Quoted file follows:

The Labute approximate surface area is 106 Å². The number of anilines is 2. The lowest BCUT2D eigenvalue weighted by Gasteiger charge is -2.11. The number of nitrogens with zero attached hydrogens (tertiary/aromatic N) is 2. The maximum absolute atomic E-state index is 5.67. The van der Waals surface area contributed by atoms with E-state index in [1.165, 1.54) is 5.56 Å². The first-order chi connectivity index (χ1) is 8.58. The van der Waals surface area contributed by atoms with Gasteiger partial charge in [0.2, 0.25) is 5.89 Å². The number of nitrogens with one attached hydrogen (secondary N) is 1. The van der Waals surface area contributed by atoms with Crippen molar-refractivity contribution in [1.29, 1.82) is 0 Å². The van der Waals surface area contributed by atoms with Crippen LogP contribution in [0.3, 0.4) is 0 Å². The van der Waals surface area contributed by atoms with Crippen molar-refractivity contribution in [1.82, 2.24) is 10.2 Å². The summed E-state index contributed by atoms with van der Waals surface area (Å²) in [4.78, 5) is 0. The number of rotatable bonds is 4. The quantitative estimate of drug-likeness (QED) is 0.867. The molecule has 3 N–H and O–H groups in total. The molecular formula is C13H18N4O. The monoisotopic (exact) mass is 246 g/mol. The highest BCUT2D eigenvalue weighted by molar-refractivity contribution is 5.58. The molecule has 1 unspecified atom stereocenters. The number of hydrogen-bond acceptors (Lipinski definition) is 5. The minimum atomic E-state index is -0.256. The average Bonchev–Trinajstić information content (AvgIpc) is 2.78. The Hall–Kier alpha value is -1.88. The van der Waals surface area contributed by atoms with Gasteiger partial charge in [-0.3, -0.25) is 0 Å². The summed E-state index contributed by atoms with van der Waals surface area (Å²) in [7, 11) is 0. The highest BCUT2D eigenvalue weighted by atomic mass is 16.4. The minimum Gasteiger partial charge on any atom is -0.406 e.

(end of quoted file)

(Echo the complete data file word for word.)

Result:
The Labute approximate surface area is 106 Å². The number of anilines is 2. The lowest BCUT2D eigenvalue weighted by Gasteiger charge is -2.11. The number of nitrogens with zero attached hydrogens (tertiary/aromatic N) is 2. The maximum absolute atomic E-state index is 5.67. The van der Waals surface area contributed by atoms with E-state index in [1.165, 1.54) is 5.56 Å². The first-order chi connectivity index (χ1) is 8.58. The van der Waals surface area contributed by atoms with Gasteiger partial charge in [0.2, 0.25) is 5.89 Å². The number of nitrogens with one attached hydrogen (secondary N) is 1. The van der Waals surface area contributed by atoms with Crippen molar-refractivity contribution in [1.29, 1.82) is 0 Å². The van der Waals surface area contributed by atoms with Crippen LogP contribution in [0.3, 0.4) is 0 Å². The van der Waals surface area contributed by atoms with Crippen molar-refractivity contribution in [1.82, 2.24) is 10.2 Å². The summed E-state index contributed by atoms with van der Waals surface area (Å²) in [4.78, 5) is 0. The number of rotatable bonds is 4. The quantitative estimate of drug-likeness (QED) is 0.867. The molecule has 3 N–H and O–H groups in total. The molecular formula is C13H18N4O. The monoisotopic (exact) mass is 246 g/mol. The highest BCUT2D eigenvalue weighted by molar-refractivity contribution is 5.58. The molecule has 1 unspecified atom stereocenters. The number of hydrogen-bond acceptors (Lipinski definition) is 5. The minimum atomic E-state index is -0.256. The average Bonchev–Trinajstić information content (AvgIpc) is 2.78. The Hall–Kier alpha value is -1.88. The van der Waals surface area contributed by atoms with Gasteiger partial charge in [-0.3, -0.25) is 0 Å². The summed E-state index contributed by atoms with van der Waals surface area (Å²) in [7, 11) is 0. The highest BCUT2D eigenvalue weighted by atomic mass is 16.4. The minimum Gasteiger partial charge on any atom is -0.406 e.